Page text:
Hood 6 largest African American online social network. Radio One expects the integrated online experience to grow to over 60 websites in the next year as it brings content from its 52 stations online. Magazine One (dba Giant Magazine) is an urban entertainment lifestyle magazine that targets young, upwardly mobile readers with a multicultural appeal. The bi-monthly magazine is distributed nationally and features articles and advertisements centered on the worlds of music, film, fashion and style. With such extraordinary success in less than three decades, Radio One began to publicly offer common stock on May 6, 1999, making Hughes the first African American chairwoman of a publicly traded company. Unfortunately, after years of unprecedented growth and success, the current national economic conditions have hurt Radio One like many other media broadcasting companies. On October 22, 2008, NASDAQ notified Radio One (NASDAQ: ROIAK and ROI) that for 30 consecutive days prior to October 16, 2008 the bid price of Radio Ones Class D common stock had closed below the minimum $1.00 per share required to list on NASDAQ. In light of the economic crisis and the unprecedented condition of the market NASDAQ granted moratorium for the Company, with the rules to go back into effect January 19, 2009. From that time through July 20, 2009, Radio One must close at $1.00 per share or more for at least 10 consecutive business days to achieve compliance. The Company sold 20 of its stations in 2007 to reduce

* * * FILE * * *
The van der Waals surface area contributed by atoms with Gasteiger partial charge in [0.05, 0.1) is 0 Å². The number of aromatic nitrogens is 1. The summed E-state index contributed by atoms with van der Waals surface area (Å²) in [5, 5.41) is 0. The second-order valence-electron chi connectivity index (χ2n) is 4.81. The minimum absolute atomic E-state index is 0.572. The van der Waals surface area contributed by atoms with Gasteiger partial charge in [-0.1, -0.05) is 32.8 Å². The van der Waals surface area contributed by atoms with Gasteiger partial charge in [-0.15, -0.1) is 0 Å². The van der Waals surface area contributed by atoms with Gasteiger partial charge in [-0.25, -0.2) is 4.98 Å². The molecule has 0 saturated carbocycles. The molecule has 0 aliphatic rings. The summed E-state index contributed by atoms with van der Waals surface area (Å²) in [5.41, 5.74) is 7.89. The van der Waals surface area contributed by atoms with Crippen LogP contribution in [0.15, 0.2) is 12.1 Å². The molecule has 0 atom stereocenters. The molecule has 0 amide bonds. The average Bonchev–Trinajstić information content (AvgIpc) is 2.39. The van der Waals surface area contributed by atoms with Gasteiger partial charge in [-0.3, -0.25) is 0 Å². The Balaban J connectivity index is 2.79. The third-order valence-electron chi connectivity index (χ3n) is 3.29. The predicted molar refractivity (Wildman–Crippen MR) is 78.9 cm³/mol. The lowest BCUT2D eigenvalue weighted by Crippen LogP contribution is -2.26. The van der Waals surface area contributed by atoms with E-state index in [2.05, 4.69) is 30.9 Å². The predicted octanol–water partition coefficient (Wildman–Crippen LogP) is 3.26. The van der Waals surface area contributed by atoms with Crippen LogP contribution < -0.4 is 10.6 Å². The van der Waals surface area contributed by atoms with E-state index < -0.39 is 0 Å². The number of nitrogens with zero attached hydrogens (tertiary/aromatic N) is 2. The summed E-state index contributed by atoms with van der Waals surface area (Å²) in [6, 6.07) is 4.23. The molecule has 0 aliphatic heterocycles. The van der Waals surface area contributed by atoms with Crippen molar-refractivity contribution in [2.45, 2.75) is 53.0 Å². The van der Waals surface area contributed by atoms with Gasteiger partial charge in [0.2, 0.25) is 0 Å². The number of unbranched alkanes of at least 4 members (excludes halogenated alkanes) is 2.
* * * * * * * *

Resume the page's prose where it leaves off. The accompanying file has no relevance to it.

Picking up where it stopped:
Hood 7 operating expenses. Third quarter results were reported on September 30, 2008, showing net revenue $86.2 million, down 2 percent from the same period last year. In the fourth quarter of 2008, Radio One faces a new day in media and the world. The U.S. political and economic climate is both in favor and against the largest African American broadcasting company. The first African American president, Barack Obama, has been elected and the stock market is in shambles. On election night, thousands of viewers tuned in to TV One, Radio Ones cable network, to watch live coverage of the historic presidential election returns. While the network was proud to carry such a momentous event, parent company Radio One faces unprecedented challenges in the national market. Despite increased listenership, media buyers have had to cut advertising budgets across the broadcasting industry (Hampp 2007). The history of commercial radio dates back to 1920, when Pittsburgh's KDKA broadcast election returns. In two short years, there were more than 200 stations crowding the available airwaves (Bloomquist 2008). Today, there are approximately 11,000 commercial stations in the $20 billion radio broadcasting industry (the Industry) that compete in local markets across the country. Radio One is ranked number 10 of the top radio broadcasting companies in the U.S. The industry leader is Clear Channel Communications, which owns or operates 1,000 stations- three times as many as its closest competitor Cumulus Media. As a result of the Telecommunications Act of